Fox News medical contributor Dr. Marc Siegel joins'Fox & Friends' to discuss the benefits of artificial intelligence in the medical industry if used with caution. Artificial intelligence is taking on an ever-widening role in the health and wellness space, assisting with everything from cancer detection to medical documentation. Soon, AI could make it easier for dentists to give patients a more natural, functional smile. Researchers from the University of Hong Kong recently developed an AI algorithm that uses 3D machine learning to design personalized dental crowns with a higher degree of accuracy than traditional methods, according to a press release from the university. The AI analyzes data from the teeth adjacent to the crown to ensure a more natural, precise fit than the crowns created using today's methods, the researchers said.
Ever year, more than a million people in North America suffer some form of spinal cord injury (SCI), with an annual cost of more than $7 billion to treat and rehabilitate those patients. The medical community has made incredible gains toward mitigating, if not reversing, the effects of paralysis in the last quarter-century including advances in pharmacology, stem cell technologies, neuromodulation, and external prosthetics. Electrical stimulation of the spinal cord has already shown especially promising results in helping spinal injury patients rehabilitate, improving not just extremity function but spasticity, bladder and blood pressure control as well. Now, in a study published in Nature Tuesday, SCI therapy startup Onward Medical, announced that it has helped improve a formerly-paraplegic man's walking gait through the use of an implanted brain computer interface (BCI) and novel "digital bridge" that spans the gap where the spine was severed. We've been zapping paraplegic patients' spines with low-voltage jolts as part of their physical rehabilitation for years in a process known as Functional Electrical Stimulation (FES).
Rishi Sunak is scrambling to update the government's approach to regulating artificial intelligence, amid warnings that the industry poses an existential risk to humanity unless countries radically change how they allow the technology to be developed. The prime minister and his officials are looking at ways to tighten the UK's regulation of cutting-edge technology, as industry figures warn the government's AI white paper, published just two months ago, is already out of date. Government sources have told the Guardian the prime minister is increasingly concerned about the risks posed by AI, only weeks after his chancellor, Jeremy Hunt, said he wanted the UK to "win the race" to develop the technology. Sunak is pushing allies to formulate an international agreement on how to develop AI capabilities, which could even lead to the creation of a new global regulator. Meanwhile Conservative and Labour MPs are calling on the prime minister to pass a separate bill that could create the UK's first AI-focused watchdog.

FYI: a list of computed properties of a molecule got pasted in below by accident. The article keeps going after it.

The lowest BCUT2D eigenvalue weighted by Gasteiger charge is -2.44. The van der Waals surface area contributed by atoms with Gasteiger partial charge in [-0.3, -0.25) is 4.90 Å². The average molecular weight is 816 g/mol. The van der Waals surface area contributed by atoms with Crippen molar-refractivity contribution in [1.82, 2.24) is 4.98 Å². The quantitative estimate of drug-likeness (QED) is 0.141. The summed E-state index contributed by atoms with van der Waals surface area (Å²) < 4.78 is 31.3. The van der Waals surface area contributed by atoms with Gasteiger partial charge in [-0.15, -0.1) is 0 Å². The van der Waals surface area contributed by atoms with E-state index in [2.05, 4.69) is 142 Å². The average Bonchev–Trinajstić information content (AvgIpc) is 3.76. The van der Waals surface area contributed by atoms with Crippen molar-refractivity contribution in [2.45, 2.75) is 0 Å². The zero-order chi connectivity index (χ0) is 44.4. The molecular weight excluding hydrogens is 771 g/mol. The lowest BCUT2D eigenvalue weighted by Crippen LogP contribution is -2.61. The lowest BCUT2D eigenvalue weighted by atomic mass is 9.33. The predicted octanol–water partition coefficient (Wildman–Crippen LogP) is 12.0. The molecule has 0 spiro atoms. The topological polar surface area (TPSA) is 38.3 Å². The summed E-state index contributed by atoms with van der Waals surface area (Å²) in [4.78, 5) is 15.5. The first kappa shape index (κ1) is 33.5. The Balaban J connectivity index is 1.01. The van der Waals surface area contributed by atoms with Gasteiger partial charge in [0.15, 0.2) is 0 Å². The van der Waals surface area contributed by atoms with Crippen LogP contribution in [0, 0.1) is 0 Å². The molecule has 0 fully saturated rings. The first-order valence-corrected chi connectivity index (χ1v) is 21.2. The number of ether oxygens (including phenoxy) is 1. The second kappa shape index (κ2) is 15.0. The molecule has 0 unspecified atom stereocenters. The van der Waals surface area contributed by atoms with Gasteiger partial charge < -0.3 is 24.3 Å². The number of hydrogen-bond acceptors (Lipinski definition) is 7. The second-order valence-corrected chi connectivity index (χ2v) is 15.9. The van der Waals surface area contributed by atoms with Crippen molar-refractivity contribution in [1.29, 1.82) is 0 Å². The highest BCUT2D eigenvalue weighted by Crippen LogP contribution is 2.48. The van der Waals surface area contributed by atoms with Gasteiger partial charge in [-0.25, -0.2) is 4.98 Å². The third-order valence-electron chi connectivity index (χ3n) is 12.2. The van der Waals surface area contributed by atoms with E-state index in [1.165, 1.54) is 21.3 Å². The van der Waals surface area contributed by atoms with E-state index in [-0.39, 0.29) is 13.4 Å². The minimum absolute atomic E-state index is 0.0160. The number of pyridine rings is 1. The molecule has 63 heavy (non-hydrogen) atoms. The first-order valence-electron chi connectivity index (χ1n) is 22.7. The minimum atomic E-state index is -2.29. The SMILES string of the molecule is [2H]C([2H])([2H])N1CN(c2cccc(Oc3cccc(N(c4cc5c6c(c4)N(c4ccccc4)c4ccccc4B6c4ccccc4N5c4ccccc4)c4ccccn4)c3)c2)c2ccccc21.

Google has finally removed a controversial mobile game that allowed players to buy, sell and even inflict torture on black characters. Called'Simulador de Escravidão' (or'Slavery Simulator'), the Android game for'all ages' was created by Malaysian games developer Magnus Games. It was released to Google's Play Store on April 20 and downloaded more than 1,000 times before it was removed on Wednesday following uproar on social media. But it still remains available to people who have already downloaded it, according to Brazilian daily newspaper Folha de S Paulo. It follows claims that the hugely popular FIFA football video game perpetuates racist myths and stereotypes about black people.
Neuralink has announced that the U.S. Food and Drug Administration (FDA) has approved the launch of its first clinical study in humans. "We are excited to share that we have received the FDA's approval to launch our first-in-human clinical study!" Neuralink's official Twitter account wrote on Thursday.(opens in a new tab) "This is the result of incredible work by the Neuralink team in close collaboration with the FDA and represents an important first step that will one day allow our technology to help many people." The neurotechnology company isn't recruiting test subjects just yet, and hasn't released any information on exactly what the clinical trial will involve. Even so, fans of Neuralink founder Elon Musk are already chomping(opens in a new tab) at(opens in a new tab) the(opens in a new tab) bit(opens in a new tab) to implant questionable experimental technology in their grey matter. Neuralink aims to develop implantable devices that will let people control computers with their brain, as well as restore vision or mobility to people with disabilities.